Till a few years ago, the auditors of public sector banks were appointed by the Reserve Bank of India out of a panel prepared by the ICAI, according to prescribed criteria. It soon succumbed to the demands of bank managements for autonomy in the matter. The new mechanism is widely criticized, not least for malpractices, and continues despite the ICAI pleading against it time and again. The UK is also considering the appointment of auditors for FTSE 350 companies by the regulator.

For public interest entities, Sebi or any independent agency may prepare a panel of auditors based on pre-determined criteria and designate them for appointment by the company, following the process required under the Companies Act. This is a novel concept but is possible. Sebi is already empanelling and appointing forensic auditors in suspect entities.

Audit firms clamour for non-audit services to cross-subsidize their audit services, arguing that if they are not able to audit, quality would be the first casualty. The structural or operational separation of audit and non-audit services sounds sufficiently radical. Yet, it may not address issues of independence or conflict of interest. Rather, the solution lies in making audit fees remunerative—indeed, commensurate with the true cost of a quality audit.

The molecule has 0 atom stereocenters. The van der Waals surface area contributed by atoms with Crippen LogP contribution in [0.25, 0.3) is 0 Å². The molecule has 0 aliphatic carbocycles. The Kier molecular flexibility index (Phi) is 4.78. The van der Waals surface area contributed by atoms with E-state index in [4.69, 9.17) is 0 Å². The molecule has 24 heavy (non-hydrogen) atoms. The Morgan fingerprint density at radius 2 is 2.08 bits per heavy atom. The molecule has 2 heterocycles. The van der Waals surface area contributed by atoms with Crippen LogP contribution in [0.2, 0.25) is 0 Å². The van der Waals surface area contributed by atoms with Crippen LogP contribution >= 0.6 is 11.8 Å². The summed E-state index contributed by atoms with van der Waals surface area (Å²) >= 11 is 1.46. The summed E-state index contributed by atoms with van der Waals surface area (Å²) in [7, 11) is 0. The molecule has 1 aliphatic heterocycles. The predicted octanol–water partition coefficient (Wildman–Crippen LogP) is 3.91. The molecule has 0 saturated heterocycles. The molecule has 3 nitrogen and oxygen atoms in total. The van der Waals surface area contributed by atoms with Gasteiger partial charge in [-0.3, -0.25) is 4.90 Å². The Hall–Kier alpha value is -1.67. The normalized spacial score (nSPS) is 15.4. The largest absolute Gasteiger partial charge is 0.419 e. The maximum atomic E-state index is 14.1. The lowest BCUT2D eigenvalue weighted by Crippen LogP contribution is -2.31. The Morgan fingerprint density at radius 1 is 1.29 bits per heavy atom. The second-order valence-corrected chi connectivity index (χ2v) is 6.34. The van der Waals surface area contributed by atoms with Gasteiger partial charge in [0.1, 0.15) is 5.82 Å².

What people expect of auditors in terms of scope and skills are on the rise. The audit fees, however, are not. In recent years, fees have actually shrunk under competitive pressure. Audit committees in general have failed to ensure that audit compensation is sufficient to cover the extra work sometimes needed when an auditor discovers things that need close inspection—for example, suspect transactions. It is common knowledge that audit fees for bank branches in some cases do not even cover the cost of junior audit staff deployed. Unfortunately, in the ongoing debate, audit economics is not being talked about.

Audit fees should be based on the complexity involved and work to be done. High quality necessarily leads to an increase in cost, but that is imperative for an audit that can be trusted. Sebi should also warrant disclosures of audit fees, skill sets deployed and hours spent on audits. This would allow us to assess the fees paid in comparison with inflation and increases in the pay packages of senior management, and also with other companies.

Regulators should create an ecosystem where auditors do not have incentives to compromise the integrity and standards they are expected to uphold. Audits serve the public interest and their quality should concern us all.

Ashok Haldia is former secretary, Institute of Chartered Accountants of India (ICAI).